59 dead in 2 suicide car bombs in Damascus

Rick Moran
The fact that most of those dead are from the Syrian security forces means that one of the terrorist groups fighting the Assad regime - including Al-Qaeda in Iraq - was probably responsible for the blasts.

Reuters:

The near-simultaneous explosions hit the al-Qazaz district just before 8 a.m. (0500 GMT), residents said. One punched a crater three meters (10 feet) deep in the city's southern ring road. Bloodied corpses and body parts could be seen on the road.

State television also showed at least one overturned lorry. Walls of buildings on each side of the avenue had collapsed.

One resident reported limited damage to the facade of the nearby Palestine Branch Military Intelligence centre, one of the most feared of more than 20 Syrian secret police agencies.

The huge walled complex was the target of a 2008 bombing which killed 17 people and which authorities blamed on Islamist militants. Some residents said access to the section of ring road near the Palestine Branch was later restricted.

The opposition Syrian Observatory for Human Rights put the death toll from the bombings at 59 and said most of them worked for the security forces. No group has claimed responsibility.

Rami Abdulrahman, head of the British-based Observatory, said 849 people - 628 civilians and 221 soldiers, of whom 31 were defectors - had been killed since the April 12 truce. The toll did not include Thursday's deaths.

The attacks occurred a day after a bomb blew up near U.N. observers monitoring the ceasefire, which state forces and rebels have both violated, and two weeks after authorities said a suicide bomber killed at least nine people in Damascus.

"This is yet another example of the suffering brought upon the people of Syria from acts of violence," said Major-General Robert Mood, leader of the U.N. monitors, who visited the scene.

Maj.Gen. Mood, a Norwegian, is slowly gathering his force of 300 monitors to patrol Syrian cities and towns where Assad's military is facing off with the protestors. But it will be several more weeks before he gets his full complement of monitors, and by that time, the cease fire is likely to be a dead letter.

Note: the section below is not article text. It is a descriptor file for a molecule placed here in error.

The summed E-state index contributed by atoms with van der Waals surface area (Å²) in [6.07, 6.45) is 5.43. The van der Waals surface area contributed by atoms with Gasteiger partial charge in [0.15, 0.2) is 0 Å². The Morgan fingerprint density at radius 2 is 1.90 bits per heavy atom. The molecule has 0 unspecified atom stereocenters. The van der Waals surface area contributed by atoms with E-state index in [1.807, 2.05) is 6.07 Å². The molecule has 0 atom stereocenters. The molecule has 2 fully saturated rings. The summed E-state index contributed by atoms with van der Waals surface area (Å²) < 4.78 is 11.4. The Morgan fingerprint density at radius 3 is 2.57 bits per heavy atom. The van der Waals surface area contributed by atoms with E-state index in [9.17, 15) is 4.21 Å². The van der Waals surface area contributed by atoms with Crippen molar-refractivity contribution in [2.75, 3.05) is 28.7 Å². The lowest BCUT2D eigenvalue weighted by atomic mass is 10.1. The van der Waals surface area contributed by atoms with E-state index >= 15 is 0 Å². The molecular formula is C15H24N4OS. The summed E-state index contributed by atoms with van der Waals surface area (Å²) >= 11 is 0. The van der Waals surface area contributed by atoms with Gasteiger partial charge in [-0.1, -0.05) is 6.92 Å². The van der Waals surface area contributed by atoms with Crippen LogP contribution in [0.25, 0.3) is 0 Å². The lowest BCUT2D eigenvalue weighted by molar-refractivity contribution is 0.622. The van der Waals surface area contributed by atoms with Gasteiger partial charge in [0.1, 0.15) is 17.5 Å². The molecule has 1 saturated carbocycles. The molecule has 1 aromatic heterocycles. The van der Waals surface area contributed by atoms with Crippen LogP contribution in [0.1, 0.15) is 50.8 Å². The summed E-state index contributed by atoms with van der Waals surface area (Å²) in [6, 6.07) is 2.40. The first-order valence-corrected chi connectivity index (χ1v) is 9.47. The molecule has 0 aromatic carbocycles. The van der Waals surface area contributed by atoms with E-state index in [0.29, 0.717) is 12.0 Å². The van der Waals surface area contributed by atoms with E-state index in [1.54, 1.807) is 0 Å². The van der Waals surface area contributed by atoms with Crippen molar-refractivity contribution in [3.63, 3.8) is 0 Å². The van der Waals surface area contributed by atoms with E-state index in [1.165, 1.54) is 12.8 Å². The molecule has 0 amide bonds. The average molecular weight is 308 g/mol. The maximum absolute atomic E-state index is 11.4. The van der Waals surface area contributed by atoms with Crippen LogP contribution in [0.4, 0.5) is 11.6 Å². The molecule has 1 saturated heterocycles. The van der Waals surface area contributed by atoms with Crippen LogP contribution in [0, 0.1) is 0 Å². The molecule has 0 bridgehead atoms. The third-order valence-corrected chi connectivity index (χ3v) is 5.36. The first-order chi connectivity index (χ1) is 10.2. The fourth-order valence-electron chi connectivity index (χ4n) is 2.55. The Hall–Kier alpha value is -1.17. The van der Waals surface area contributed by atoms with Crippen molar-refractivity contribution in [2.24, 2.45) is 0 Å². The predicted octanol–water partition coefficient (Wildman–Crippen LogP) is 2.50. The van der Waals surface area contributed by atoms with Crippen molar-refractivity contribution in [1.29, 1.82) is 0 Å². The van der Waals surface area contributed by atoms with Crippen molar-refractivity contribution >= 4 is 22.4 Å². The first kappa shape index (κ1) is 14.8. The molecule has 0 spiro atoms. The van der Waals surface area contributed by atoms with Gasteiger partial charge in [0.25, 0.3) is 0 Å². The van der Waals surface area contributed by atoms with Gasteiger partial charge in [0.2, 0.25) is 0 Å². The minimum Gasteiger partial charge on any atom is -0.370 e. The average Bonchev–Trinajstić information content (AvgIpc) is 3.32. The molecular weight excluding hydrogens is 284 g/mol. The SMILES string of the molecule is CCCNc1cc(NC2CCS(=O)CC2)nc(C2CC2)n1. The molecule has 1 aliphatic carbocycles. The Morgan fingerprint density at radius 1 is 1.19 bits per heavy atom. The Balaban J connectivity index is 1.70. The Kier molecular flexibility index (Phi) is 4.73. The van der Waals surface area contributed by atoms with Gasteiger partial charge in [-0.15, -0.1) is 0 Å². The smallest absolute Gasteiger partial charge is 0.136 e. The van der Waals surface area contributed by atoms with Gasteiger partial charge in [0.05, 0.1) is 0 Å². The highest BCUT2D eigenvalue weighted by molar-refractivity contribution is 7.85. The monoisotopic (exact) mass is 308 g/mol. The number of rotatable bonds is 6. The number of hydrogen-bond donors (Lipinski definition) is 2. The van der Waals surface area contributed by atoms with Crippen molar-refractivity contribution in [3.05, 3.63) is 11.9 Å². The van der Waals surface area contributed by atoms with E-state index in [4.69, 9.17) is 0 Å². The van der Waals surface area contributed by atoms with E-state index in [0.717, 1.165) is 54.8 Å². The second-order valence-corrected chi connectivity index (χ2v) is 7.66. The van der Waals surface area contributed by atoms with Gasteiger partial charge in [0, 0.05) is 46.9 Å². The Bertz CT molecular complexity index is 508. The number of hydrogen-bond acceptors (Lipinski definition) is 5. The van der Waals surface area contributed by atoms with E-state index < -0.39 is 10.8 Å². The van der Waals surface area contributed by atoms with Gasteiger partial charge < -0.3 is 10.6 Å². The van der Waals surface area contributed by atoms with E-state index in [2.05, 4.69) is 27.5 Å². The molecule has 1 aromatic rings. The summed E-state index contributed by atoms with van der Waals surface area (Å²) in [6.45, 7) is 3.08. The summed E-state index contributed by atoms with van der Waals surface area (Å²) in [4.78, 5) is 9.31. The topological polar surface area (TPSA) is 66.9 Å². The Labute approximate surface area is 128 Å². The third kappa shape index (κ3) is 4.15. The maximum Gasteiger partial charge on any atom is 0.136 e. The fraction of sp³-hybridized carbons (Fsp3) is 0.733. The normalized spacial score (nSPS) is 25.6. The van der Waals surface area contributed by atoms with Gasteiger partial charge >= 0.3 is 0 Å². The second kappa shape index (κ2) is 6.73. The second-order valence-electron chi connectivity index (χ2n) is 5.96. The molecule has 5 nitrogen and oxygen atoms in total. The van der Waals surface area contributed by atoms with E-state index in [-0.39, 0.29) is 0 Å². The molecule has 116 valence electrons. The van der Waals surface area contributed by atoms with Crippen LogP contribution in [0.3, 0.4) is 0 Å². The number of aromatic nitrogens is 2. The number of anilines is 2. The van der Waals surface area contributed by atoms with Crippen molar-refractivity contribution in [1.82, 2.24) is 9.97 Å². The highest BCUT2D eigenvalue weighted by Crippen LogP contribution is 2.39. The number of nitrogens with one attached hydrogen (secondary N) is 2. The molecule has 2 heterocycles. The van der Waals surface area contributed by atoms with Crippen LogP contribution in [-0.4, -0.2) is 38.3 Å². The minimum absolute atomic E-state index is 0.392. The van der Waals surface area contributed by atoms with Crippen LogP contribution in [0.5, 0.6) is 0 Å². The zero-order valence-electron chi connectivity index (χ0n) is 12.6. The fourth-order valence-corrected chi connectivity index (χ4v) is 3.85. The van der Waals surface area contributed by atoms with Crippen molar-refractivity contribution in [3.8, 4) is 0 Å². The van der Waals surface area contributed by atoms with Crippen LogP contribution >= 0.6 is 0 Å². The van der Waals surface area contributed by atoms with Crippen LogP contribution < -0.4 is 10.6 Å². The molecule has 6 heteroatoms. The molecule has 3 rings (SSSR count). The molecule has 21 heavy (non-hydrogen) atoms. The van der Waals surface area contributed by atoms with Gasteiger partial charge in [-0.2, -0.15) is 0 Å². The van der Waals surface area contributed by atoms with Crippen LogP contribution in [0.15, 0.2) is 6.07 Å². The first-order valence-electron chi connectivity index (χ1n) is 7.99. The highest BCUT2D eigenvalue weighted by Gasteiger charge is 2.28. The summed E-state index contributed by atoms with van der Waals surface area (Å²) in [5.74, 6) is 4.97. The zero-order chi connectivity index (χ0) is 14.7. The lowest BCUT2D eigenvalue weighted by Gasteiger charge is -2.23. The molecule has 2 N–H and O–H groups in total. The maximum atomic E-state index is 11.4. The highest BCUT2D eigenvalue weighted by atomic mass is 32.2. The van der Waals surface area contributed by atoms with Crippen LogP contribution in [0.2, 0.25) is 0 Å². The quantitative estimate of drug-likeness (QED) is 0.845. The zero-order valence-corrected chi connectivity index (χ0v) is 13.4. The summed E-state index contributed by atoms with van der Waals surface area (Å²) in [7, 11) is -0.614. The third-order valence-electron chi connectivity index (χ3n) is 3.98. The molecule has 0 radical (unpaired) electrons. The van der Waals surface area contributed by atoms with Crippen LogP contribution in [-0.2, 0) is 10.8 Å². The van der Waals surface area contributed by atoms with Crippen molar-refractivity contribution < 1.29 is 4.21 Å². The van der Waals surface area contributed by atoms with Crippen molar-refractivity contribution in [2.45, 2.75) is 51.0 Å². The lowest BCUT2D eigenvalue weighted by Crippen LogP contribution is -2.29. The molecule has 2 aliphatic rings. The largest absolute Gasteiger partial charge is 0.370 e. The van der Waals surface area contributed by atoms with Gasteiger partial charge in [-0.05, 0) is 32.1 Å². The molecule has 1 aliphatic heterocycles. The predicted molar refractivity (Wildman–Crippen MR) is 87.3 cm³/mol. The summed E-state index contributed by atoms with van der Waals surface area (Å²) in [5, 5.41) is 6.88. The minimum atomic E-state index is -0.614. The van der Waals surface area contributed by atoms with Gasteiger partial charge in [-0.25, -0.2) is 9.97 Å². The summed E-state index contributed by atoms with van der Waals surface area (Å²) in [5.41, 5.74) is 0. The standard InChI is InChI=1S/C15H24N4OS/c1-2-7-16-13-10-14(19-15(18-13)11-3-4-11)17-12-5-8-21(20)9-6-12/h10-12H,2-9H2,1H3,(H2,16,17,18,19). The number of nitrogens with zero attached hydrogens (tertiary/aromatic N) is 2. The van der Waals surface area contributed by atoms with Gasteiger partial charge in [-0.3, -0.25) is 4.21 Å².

The fact that most of those dead are from the Syrian security forces means that one of the terrorist groups fighting the Assad regime - including Al-Qaeda in Iraq - was probably responsible for the blasts.

Reuters:

The near-simultaneous explosions hit the al-Qazaz district just before 8 a.m. (0500 GMT), residents said. One punched a crater three meters (10 feet) deep in the city's southern ring road. Bloodied corpses and body parts could be seen on the road.

State television also showed at least one overturned lorry. Walls of buildings on each side of the avenue had collapsed.

One resident reported limited damage to the facade of the nearby Palestine Branch Military Intelligence centre, one of the most feared of more than 20 Syrian secret police agencies.

The huge walled complex was the target of a 2008 bombing which killed 17 people and which authorities blamed on Islamist militants. Some residents said access to the section of ring road near the Palestine Branch was later restricted.

The opposition Syrian Observatory for Human Rights put the death toll from the bombings at 59 and said most of them worked for the security forces. No group has claimed responsibility.

Rami Abdulrahman, head of the British-based Observatory, said 849 people - 628 civilians and 221 soldiers, of whom 31 were defectors - had been killed since the April 12 truce. The toll did not include Thursday's deaths.

The attacks occurred a day after a bomb blew up near U.N. observers monitoring the ceasefire, which state forces and rebels have both violated, and two weeks after authorities said a suicide bomber killed at least nine people in Damascus.

"This is yet another example of the suffering brought upon the people of Syria from acts of violence," said Major-General Robert Mood, leader of the U.N. monitors, who visited the scene.

Maj.Gen. Mood, a Norwegian, is slowly gathering his force of 300 monitors to patrol Syrian cities and towns where Assad's military is facing off with the protestors. But it will be several more weeks before he gets his full complement of monitors, and by that time, the cease fire is likely to be a dead letter.